INFP - Introverted, iNtuitive, Feeling, Perceiving

"Still Waters Run Deep"
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I value inner harmony above all else. Sensitive, idealistic and loyal, I have a strong sense of honor concerning my personal values and am often motivated by deep belief or by devotion to a cause I feel is worthy.

I am interested in possibilities beyond what is already known and focus most of my energy on my dreams and visions. Open-minded, curious and insightful, I often have excellent long-range vision. In day-to-day matters I am usually flexible, tolerant and adaptable, but I am very firm about my inner loyalties and set very high—in fact, nearly impossible—standards for myself.

I have many ideals and loyalties that keep me occupied. I am deeply committed to whatever I choose to undertake and I tend to undertake too much but somehow get everything done. 

Although I demonstrate cool reserve on the outside, I care deeply inside. I am compassionate, sympathetic, understanding and very sensitive to the feelings of others. I avoid conflict and am not interested in impressing or dominating others unless my values are at stake. Often I prefer to communicate my feelings in writing, rather than orally. When I am persuading others of the importance of my ideals, I can be most convincing.

I seldom express the intensity of my feelings and often appear reticent and calm. However, once I know someone, I am enthusiastic and warm. I am friendly, but tend to avoid superficial socializing. I treasure people who take the time to understand my goals and values.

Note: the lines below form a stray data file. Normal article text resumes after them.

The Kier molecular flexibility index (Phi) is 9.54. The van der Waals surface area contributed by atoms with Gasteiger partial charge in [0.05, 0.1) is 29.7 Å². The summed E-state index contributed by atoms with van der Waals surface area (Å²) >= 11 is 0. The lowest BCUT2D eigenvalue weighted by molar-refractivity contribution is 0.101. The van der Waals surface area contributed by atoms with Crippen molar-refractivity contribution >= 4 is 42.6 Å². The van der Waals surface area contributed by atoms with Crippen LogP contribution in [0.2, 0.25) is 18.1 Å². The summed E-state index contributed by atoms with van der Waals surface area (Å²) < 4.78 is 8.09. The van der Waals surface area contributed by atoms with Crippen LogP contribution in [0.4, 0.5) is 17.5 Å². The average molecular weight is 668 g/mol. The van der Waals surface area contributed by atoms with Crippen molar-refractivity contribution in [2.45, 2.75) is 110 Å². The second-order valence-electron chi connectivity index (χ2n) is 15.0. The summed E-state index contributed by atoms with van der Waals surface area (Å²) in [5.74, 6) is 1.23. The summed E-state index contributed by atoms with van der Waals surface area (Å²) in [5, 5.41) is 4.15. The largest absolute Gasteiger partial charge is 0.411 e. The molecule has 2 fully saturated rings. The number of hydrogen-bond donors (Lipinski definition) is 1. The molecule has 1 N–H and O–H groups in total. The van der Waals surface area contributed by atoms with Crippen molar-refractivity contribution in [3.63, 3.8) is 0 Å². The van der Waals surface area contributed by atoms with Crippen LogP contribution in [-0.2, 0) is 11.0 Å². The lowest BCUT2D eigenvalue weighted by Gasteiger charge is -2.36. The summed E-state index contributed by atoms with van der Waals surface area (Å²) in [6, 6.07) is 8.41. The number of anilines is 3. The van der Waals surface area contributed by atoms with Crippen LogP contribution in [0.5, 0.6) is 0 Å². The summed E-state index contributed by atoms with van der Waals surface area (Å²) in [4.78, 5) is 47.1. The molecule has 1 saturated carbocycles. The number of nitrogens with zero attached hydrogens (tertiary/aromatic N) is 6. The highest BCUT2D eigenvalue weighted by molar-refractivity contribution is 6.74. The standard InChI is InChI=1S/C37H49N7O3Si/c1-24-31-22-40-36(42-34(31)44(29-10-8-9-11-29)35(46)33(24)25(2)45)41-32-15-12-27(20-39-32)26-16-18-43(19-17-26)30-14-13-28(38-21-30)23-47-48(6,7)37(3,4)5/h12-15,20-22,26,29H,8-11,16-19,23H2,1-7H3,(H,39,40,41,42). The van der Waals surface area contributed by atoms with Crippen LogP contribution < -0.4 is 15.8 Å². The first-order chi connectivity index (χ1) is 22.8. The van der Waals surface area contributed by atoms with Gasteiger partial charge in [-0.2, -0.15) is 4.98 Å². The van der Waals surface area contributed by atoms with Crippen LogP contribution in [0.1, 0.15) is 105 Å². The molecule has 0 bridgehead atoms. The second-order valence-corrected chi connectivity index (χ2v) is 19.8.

POSSIBLE BLIND SPOTS

Since logic is not a priority for me, I sometimes make errors of fact and can be unaware that I am being illogical. When my dreams become out of touch with reality, others may see me as flighty and mystical. I do well to ask the advice of more practical people to find out if my ideas are workable and useful in the real world.

Because I am so committed to my own ideals, I have a tendency to overlook other points of view and can sometimes be rigid. I am not particularly interested in physical surroundings and often am so busy that I fail to notice what is happening around me.

I may reflect on an idea much longer than is really necessary to begin a project. My perfectionist tendencies can lead me to refine and polish my ideas for so long that I never share them. This is dangerous, since it is important for me to find ways of expressing my ideas. To keep from getting discouraged, I need to work toward becoming more action-oriented.

I am so emotionally entangled in my undertakings that I am very sensitive to criticism. To complicate things further, I tend to demand too much of myself as I aspire to my own impossibly high standards. This can lead to feelings of inadequacy, even though I in fact, am capable of accomplishing a great deal. When I am disappointed, I tend to become negative about everything around me. Trying to develop more objectivity about my projects will help keep me less vulnerable to both criticism and disappointment.

Because I tend to try to please many people at the same time, it can be hard for me to stand up for an unpopular position. I hesitate to criticize others and I have a hard time saying no. When I don’t express my negative opinions about ideas or plans; others can be misled into thinking that I agree with them. I need to develop more assertiveness, and can benefit from learning how to offer honest criticism of others when needed.

 

MY STRENGTHS

-Thoughtfulness and the ability to focus on one issue or idea in depth
-Eagerness to “think outside the box” and consider new possibilities
-Deep commitment to work I believe in
-Natural curiosity and skill for getting the information I need